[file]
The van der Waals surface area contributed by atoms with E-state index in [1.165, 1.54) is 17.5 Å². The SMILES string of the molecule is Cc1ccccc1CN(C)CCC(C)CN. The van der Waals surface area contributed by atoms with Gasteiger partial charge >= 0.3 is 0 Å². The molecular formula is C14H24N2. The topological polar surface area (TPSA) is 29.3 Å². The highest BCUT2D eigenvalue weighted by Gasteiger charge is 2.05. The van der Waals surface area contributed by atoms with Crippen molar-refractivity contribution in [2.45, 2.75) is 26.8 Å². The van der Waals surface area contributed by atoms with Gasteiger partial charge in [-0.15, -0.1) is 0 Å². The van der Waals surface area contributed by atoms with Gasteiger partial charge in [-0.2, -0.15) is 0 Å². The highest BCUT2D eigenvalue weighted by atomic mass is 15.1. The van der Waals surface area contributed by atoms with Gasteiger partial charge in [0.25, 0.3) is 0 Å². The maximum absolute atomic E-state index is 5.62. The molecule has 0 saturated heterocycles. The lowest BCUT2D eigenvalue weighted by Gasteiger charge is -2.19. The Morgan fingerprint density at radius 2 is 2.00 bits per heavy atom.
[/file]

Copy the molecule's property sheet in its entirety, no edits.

The van der Waals surface area contributed by atoms with E-state index in [1.165, 1.54) is 17.5 Å². The SMILES string of the molecule is Cc1ccccc1CN(C)CCC(C)CN. The van der Waals surface area contributed by atoms with Gasteiger partial charge >= 0.3 is 0 Å². The molecular formula is C14H24N2. The topological polar surface area (TPSA) is 29.3 Å². The highest BCUT2D eigenvalue weighted by Gasteiger charge is 2.05. The van der Waals surface area contributed by atoms with Crippen molar-refractivity contribution in [2.45, 2.75) is 26.8 Å². The van der Waals surface area contributed by atoms with Gasteiger partial charge in [-0.15, -0.1) is 0 Å². The van der Waals surface area contributed by atoms with Gasteiger partial charge in [-0.2, -0.15) is 0 Å². The highest BCUT2D eigenvalue weighted by atomic mass is 15.1. The van der Waals surface area contributed by atoms with Gasteiger partial charge in [0.25, 0.3) is 0 Å². The maximum absolute atomic E-state index is 5.62. The molecule has 0 saturated heterocycles. The lowest BCUT2D eigenvalue weighted by Gasteiger charge is -2.19. The Morgan fingerprint density at radius 2 is 2.00 bits per heavy atom.